In addition to her vast work with the historical society, she was active in the Watertown Area Red Cross chapter, directed the activities of the Watertown Family Welfare group for several years, was a charter member of the Watertown branch of the American Association of University Women, was a member of the Wisconsin Antiquarian Society, and the Saturday Club, the local affiliate of the Wisconsin Federation of Music Clubs, and was a past president of those groups, and was a member of the Wisconsin Historical Society.
She also worked on the two highly successful fund drives for Watertown Memorial Hospital.
Miss Mollart was born in Watertown on Jan. 11, 1895, daughter of the late Lobegott and Mina Mollart. She was a member of the First Congregational United Church of Christ.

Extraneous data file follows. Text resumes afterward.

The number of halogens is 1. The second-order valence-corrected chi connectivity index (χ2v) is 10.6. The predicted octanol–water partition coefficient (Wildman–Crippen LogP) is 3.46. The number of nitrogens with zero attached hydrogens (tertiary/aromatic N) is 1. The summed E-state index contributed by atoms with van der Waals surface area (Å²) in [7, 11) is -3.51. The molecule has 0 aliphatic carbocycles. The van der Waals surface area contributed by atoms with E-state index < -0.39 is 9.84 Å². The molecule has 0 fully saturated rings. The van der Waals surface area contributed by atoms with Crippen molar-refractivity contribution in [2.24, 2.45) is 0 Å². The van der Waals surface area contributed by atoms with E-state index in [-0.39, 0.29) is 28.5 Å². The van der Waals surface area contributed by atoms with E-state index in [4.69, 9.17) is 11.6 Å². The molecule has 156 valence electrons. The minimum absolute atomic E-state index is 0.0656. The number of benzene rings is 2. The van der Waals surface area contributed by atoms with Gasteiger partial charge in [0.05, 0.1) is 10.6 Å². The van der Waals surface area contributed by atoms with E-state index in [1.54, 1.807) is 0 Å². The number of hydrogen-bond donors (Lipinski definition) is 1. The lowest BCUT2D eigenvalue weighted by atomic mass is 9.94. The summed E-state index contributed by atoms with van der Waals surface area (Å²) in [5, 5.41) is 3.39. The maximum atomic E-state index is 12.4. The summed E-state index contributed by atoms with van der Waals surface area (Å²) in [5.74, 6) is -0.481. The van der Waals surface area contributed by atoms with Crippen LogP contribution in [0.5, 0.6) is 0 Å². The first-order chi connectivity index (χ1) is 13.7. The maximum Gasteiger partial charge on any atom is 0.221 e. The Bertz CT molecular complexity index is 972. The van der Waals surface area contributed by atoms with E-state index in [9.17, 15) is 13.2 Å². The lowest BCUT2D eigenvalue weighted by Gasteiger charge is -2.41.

A graduate of Vassar College, she had been selected as one of Wisconsin's Outstanding Women.
Survivors include one niece, Mrs. Ray (Mary) Wiersig of Two Rivers; one nephew, E. Ray Broenniman of Santa Fe, N. M.; great-nieces; great-nephews; other relatives and friends.
She was preceded in death by one sister and four brothers.
The book John Richards, The Hill and The Mill
Queen of Richards’ Hill
It is with a deep sense of respect and appreciation that this book is dedicated to Gladys Mollart. Without her careful keeping and preservation of records, pictures, and documents, this book could never have been completed. Her efforts in behalf of the Watertown Historical Society and the community will not soon be forgotten.
Having been born in Watertown on January 11, 1895, Miss Mollart was the daughter of Lobegott and Minna Mollart. Except for her college years, after which she graduated from Vasser College, and a few years in New York during World War I, she has always lived in Watertown.